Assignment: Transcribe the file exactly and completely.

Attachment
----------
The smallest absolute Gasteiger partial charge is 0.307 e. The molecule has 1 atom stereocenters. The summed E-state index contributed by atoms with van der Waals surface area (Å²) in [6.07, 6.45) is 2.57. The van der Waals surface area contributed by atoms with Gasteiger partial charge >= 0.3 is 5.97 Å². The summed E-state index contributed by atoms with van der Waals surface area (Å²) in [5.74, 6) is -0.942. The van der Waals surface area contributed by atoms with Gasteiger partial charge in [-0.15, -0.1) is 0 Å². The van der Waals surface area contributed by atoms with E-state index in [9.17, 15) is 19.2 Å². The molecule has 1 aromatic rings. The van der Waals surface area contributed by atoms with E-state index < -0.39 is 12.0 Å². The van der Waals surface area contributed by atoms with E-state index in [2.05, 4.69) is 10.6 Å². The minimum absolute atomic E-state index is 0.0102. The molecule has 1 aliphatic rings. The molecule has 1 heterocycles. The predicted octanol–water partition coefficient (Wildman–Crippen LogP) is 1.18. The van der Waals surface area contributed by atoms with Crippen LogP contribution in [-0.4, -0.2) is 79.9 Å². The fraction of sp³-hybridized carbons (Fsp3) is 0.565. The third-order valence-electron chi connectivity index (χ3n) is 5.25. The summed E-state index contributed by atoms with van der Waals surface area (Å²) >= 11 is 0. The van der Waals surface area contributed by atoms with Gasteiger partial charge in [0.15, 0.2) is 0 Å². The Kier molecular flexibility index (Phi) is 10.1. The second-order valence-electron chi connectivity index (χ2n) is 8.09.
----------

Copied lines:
The smallest absolute Gasteiger partial charge is 0.307 e. The molecule has 1 atom stereocenters. The summed E-state index contributed by atoms with van der Waals surface area (Å²) in [6.07, 6.45) is 2.57. The van der Waals surface area contributed by atoms with Gasteiger partial charge >= 0.3 is 5.97 Å². The summed E-state index contributed by atoms with van der Waals surface area (Å²) in [5.74, 6) is -0.942. The van der Waals surface area contributed by atoms with Gasteiger partial charge in [-0.15, -0.1) is 0 Å². The van der Waals surface area contributed by atoms with E-state index in [9.17, 15) is 19.2 Å². The molecule has 1 aromatic rings. The van der Waals surface area contributed by atoms with E-state index < -0.39 is 12.0 Å². The van der Waals surface area contributed by atoms with E-state index in [2.05, 4.69) is 10.6 Å². The minimum absolute atomic E-state index is 0.0102. The molecule has 1 aliphatic rings. The molecule has 1 heterocycles. The predicted octanol–water partition coefficient (Wildman–Crippen LogP) is 1.18. The van der Waals surface area contributed by atoms with Crippen LogP contribution in [-0.4, -0.2) is 79.9 Å². The fraction of sp³-hybridized carbons (Fsp3) is 0.565. The third-order valence-electron chi connectivity index (χ3n) is 5.25. The summed E-state index contributed by atoms with van der Waals surface area (Å²) >= 11 is 0. The van der Waals surface area contributed by atoms with Gasteiger partial charge in [0.15, 0.2) is 0 Å². The Kier molecular flexibility index (Phi) is 10.1. The second-order valence-electron chi connectivity index (χ2n) is 8.09.